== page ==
Saturday, June 25, 2022
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Tears, tantrums, nightmare nappies: We need more honest portrayals of motherhood

So much of motherhood is depicted as big moments. A positive pregnancy test. Waters breaking in the fruit and vegetable aisle. That split second where all your hopes and dreams from the last nine months are suspended in the air as you wait for your baby’s first piercing cry. First birthdays and first teeth and first words. Bath times that resemble Dove adverts where bubbles float around daintily, as your lathered-up cherub splashes sweetly in the water.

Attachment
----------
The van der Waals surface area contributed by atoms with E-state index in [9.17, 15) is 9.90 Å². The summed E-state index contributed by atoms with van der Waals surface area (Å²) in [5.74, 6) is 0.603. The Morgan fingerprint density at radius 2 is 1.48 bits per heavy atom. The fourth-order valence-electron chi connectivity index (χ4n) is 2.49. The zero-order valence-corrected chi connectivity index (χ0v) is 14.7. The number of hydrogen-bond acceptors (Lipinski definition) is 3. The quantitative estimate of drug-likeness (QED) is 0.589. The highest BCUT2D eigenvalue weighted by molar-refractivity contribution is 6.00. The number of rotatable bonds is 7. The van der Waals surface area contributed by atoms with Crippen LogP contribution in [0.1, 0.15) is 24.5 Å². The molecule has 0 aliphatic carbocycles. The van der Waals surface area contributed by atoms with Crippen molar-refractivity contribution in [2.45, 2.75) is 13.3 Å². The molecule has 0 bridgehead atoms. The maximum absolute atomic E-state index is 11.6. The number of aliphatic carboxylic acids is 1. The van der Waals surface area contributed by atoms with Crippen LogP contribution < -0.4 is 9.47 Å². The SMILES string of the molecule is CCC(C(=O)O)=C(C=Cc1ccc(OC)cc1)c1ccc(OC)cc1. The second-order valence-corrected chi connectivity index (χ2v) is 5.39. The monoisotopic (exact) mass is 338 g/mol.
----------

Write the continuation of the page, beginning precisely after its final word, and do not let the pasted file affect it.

But that’s not reality – or at least not the whole picture. At least not for me. As I mark half a year of motherhood, I’m left feeling reflective (if a little emotional) at how far I’ve come and how far society has to go in its portrayals of motherhood.

Caring for a baby can feel so incredibly lonely, which is ironic as a trip to the bathroom without an audience is now a luxury. But if we were more honest, more real, as a society about how we portrayed motherhood, then maybe it would feel a little less like being the only soldier in the trenches.

So much of mothering isn’t in the big moments, but the in-betweens. The fifth nappy change in a row as you desperately attempt to leave the house for a whiff of fresh air before the sun sets for another day. Coffees gone cold and rushed showers spent listening out for cries. Never-ending laundry and aching muscles and inexplicable tears. Grieving for the tiny baby disappearing before your eyes and surges of sheer awe at every new development.